Community volunteers will lead the clubs, Putnam explains. “The programs are designed to be extremely cost-effective so they are not a burden for parents or leaders. For example, we use recycled materials for crafts and take turns bringing a simple snack. The Lord has also provided four great women volunteers from the local community.”

Putnam meets with the women monthly for planning and training. Each became a volunteer knowing she would be leading the group on her own in the future. As many as eight children, youth, and their parents have participated in the initial club sessions.


0108caribbeanstory3.jpgRies and Putnam connected with Edward, a 16-yearold catcher, in early 2007 through a baseball clinic in Palmar Arriba. The well-received clinic was hosted by CALMS and a team led by Palmer Muench from the Brandenton Sports Academy in Florida.

“Thank the Lord for the commitment of Edward, who has been coming to Wednesday evening services since February and plays drums in the praise [band],” says Putnam. “Please pray for Edward as he develops into a young leader, and praise the Lord for blessing Edward’s efforts to share the love of Jesus.”

Putnam adds that Edward also asked Pastor Ries to lead a Bible study at his home. The meeting had to be held outside because more than 150 adults attended. “Thank the Lord for all who attended and pray that more people of this community will come to hear God’s Word,” Putnam says. “Also, pray for the baseball coaches in the Palmar Arriba area. Pastor Ries has been able to form a friendship with all of them, and daily they are responding to God’s love and the Holy Spirit’s prompting to share this love with the children and youth they coach.”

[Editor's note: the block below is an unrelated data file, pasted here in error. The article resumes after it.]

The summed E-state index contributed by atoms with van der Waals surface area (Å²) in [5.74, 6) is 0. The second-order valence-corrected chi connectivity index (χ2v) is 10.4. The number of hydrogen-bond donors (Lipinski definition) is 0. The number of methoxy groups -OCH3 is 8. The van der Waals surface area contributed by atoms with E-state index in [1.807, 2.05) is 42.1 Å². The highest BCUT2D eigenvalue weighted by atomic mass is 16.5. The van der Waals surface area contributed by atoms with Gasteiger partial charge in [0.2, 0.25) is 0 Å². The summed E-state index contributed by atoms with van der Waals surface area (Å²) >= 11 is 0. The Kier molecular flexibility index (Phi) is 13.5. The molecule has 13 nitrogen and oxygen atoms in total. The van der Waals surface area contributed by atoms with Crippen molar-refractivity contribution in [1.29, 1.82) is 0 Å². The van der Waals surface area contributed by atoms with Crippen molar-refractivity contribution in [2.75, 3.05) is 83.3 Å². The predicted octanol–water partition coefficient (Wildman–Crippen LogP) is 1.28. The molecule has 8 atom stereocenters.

During the biennial Dominican Republic Partners Forum in August, Willy and Santa Gaspar were invited to share how the collaborative ministry is changing their lives.

0108caribbeanstory5.jpgIn 2005, God miraculously brought together dentist Willy Gaspar and Jim Pressnell, then director of the Central American Lutheran Mission Society (CALMS). Gaspar and a group of friends and colleagues had seen the film “Luther.” They were interested in studying Lutheran theology and wanted to participate in the formation of a Lutheran church in the Dominican Republic. On the day Rev. Walter Trescher Ries Jr. and LCMS World Mission outreach missionary Danelle Putnam were installed, Gaspar and a group of 13 came to Santiago from Santo Domingo for the worship service.

Now two years later, the Gaspars told the partners how they have seen the power of the Word of God manifested in their marriage and their family life. He had never seen marriage as a life commitment, Gaspar said. Now, he added, he better understood his roles as a husband and father, and this change led to better communication and more unity in the family.

Today, Gaspar is one of three men enrolled in studies with Ries to become a Lutheran pastor for the emerging Dominican Lutheran church body. Both Gaspar and his wife are leaders in Las Americas, a developing Dominican community of about 300 families.

There is only a small Pentecostal church in Las Americas.

“It is our prayer that soon there will be a Lutheran church with Willy as the pastor,” says Putnam. “Already, the community sees Willy as a spiritual leader. People have come to the Gaspar’s house for spiritual help and prayer in the middle of the night. The activities that we have held in the community have been well received and well attended. People are already seeing Willy as their pastor, as they know he is studying to become one.”

Recently, a new building was dedicated in Las Americas, Putnam adds. “At least 300 people attended, and Willy was asked to pray, lead a devotion, and offer the benediction. Willy had the opportunity to speak of Christ’s love and salvation and offer himself as a spiritual public servant for the community.”

Through the Holy Spirit working in missionaries, Dominican leaders, and partners, hundreds of adults and children are receiving the hope and Good News of Jesus Christ, observes LCMS World Mission Latin America regional director Rev. Jorge Groh.

So great are the opportunities, that at their forum, the partners agreed to call another pastor to help with the work, as well as to involve local church leaders in developing a strategy for the next few years.

“Praise God for His blessings in the Dominican Republic,” says Groh. “Pray for the Lord’s guidance in the calling of a pastor to be gifted in mentoring and training national leaders, as well as complementing the current mission team.”